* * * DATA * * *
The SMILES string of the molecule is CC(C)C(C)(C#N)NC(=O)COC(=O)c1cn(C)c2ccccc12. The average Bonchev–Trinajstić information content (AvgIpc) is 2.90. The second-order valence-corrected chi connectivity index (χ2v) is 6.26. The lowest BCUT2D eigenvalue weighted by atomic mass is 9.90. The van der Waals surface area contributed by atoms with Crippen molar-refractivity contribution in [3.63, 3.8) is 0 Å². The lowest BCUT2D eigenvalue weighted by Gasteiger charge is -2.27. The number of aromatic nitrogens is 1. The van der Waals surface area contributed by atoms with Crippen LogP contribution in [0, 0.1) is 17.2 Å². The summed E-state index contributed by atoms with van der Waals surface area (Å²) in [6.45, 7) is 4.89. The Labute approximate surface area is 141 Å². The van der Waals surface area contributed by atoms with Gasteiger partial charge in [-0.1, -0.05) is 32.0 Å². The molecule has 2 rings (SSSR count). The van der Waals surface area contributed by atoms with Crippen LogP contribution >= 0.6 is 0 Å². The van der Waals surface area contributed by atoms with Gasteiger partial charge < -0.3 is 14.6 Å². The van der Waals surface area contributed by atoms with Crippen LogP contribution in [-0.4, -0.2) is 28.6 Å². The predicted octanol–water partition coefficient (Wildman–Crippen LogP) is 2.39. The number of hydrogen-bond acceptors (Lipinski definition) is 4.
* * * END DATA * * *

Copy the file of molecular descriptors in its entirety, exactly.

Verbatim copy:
The SMILES string of the molecule is CC(C)C(C)(C#N)NC(=O)COC(=O)c1cn(C)c2ccccc12. The average Bonchev–Trinajstić information content (AvgIpc) is 2.90. The second-order valence-corrected chi connectivity index (χ2v) is 6.26. The lowest BCUT2D eigenvalue weighted by atomic mass is 9.90. The van der Waals surface area contributed by atoms with Crippen molar-refractivity contribution in [3.63, 3.8) is 0 Å². The lowest BCUT2D eigenvalue weighted by Gasteiger charge is -2.27. The number of aromatic nitrogens is 1. The van der Waals surface area contributed by atoms with Crippen LogP contribution in [0, 0.1) is 17.2 Å². The summed E-state index contributed by atoms with van der Waals surface area (Å²) in [6.45, 7) is 4.89. The Labute approximate surface area is 141 Å². The van der Waals surface area contributed by atoms with Gasteiger partial charge in [-0.1, -0.05) is 32.0 Å². The molecule has 2 rings (SSSR count). The van der Waals surface area contributed by atoms with Crippen LogP contribution >= 0.6 is 0 Å². The van der Waals surface area contributed by atoms with Gasteiger partial charge < -0.3 is 14.6 Å². The van der Waals surface area contributed by atoms with Crippen LogP contribution in [-0.4, -0.2) is 28.6 Å². The predicted octanol–water partition coefficient (Wildman–Crippen LogP) is 2.39. The number of hydrogen-bond acceptors (Lipinski definition) is 4.